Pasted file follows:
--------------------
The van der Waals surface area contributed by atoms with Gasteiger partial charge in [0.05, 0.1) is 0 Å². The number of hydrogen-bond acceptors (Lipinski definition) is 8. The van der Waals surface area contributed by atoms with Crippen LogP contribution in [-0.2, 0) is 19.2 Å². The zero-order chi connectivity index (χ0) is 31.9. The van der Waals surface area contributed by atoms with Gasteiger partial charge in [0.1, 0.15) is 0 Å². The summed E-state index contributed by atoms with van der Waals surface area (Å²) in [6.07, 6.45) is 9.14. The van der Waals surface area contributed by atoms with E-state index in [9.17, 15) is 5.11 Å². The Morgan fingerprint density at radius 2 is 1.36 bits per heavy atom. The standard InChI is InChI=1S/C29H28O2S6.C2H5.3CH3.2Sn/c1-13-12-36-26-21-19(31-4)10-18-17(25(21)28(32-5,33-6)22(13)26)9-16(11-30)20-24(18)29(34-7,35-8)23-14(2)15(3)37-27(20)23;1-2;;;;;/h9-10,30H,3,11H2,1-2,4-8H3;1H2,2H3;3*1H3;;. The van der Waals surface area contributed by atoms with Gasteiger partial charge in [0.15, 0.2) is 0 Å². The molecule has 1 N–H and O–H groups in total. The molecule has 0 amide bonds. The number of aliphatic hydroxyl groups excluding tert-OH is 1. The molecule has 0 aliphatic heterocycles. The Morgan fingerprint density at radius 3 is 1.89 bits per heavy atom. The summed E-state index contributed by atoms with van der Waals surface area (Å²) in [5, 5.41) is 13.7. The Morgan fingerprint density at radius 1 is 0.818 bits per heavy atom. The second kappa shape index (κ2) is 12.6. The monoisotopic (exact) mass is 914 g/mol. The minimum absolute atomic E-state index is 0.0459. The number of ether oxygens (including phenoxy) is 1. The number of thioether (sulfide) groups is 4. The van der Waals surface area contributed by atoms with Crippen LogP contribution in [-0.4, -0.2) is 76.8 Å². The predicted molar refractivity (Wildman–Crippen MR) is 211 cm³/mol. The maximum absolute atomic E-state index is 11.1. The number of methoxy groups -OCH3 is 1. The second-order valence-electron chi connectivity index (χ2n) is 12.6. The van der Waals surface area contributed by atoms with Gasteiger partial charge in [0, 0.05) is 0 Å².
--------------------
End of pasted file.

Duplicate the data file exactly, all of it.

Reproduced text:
The van der Waals surface area contributed by atoms with Gasteiger partial charge in [0.05, 0.1) is 0 Å². The number of hydrogen-bond acceptors (Lipinski definition) is 8. The van der Waals surface area contributed by atoms with Crippen LogP contribution in [-0.2, 0) is 19.2 Å². The zero-order chi connectivity index (χ0) is 31.9. The van der Waals surface area contributed by atoms with Gasteiger partial charge in [0.1, 0.15) is 0 Å². The summed E-state index contributed by atoms with van der Waals surface area (Å²) in [6.07, 6.45) is 9.14. The van der Waals surface area contributed by atoms with E-state index in [9.17, 15) is 5.11 Å². The Morgan fingerprint density at radius 2 is 1.36 bits per heavy atom. The standard InChI is InChI=1S/C29H28O2S6.C2H5.3CH3.2Sn/c1-13-12-36-26-21-19(31-4)10-18-17(25(21)28(32-5,33-6)22(13)26)9-16(11-30)20-24(18)29(34-7,35-8)23-14(2)15(3)37-27(20)23;1-2;;;;;/h9-10,30H,3,11H2,1-2,4-8H3;1H2,2H3;3*1H3;;. The van der Waals surface area contributed by atoms with Gasteiger partial charge in [0.15, 0.2) is 0 Å². The molecule has 1 N–H and O–H groups in total. The molecule has 0 amide bonds. The number of aliphatic hydroxyl groups excluding tert-OH is 1. The molecule has 0 aliphatic heterocycles. The Morgan fingerprint density at radius 3 is 1.89 bits per heavy atom. The summed E-state index contributed by atoms with van der Waals surface area (Å²) in [5, 5.41) is 13.7. The Morgan fingerprint density at radius 1 is 0.818 bits per heavy atom. The second kappa shape index (κ2) is 12.6. The monoisotopic (exact) mass is 914 g/mol. The minimum absolute atomic E-state index is 0.0459. The number of ether oxygens (including phenoxy) is 1. The number of thioether (sulfide) groups is 4. The van der Waals surface area contributed by atoms with Crippen LogP contribution in [-0.4, -0.2) is 76.8 Å². The predicted molar refractivity (Wildman–Crippen MR) is 211 cm³/mol. The maximum absolute atomic E-state index is 11.1. The number of methoxy groups -OCH3 is 1. The second-order valence-electron chi connectivity index (χ2n) is 12.6. The van der Waals surface area contributed by atoms with Gasteiger partial charge in [0, 0.05) is 0 Å².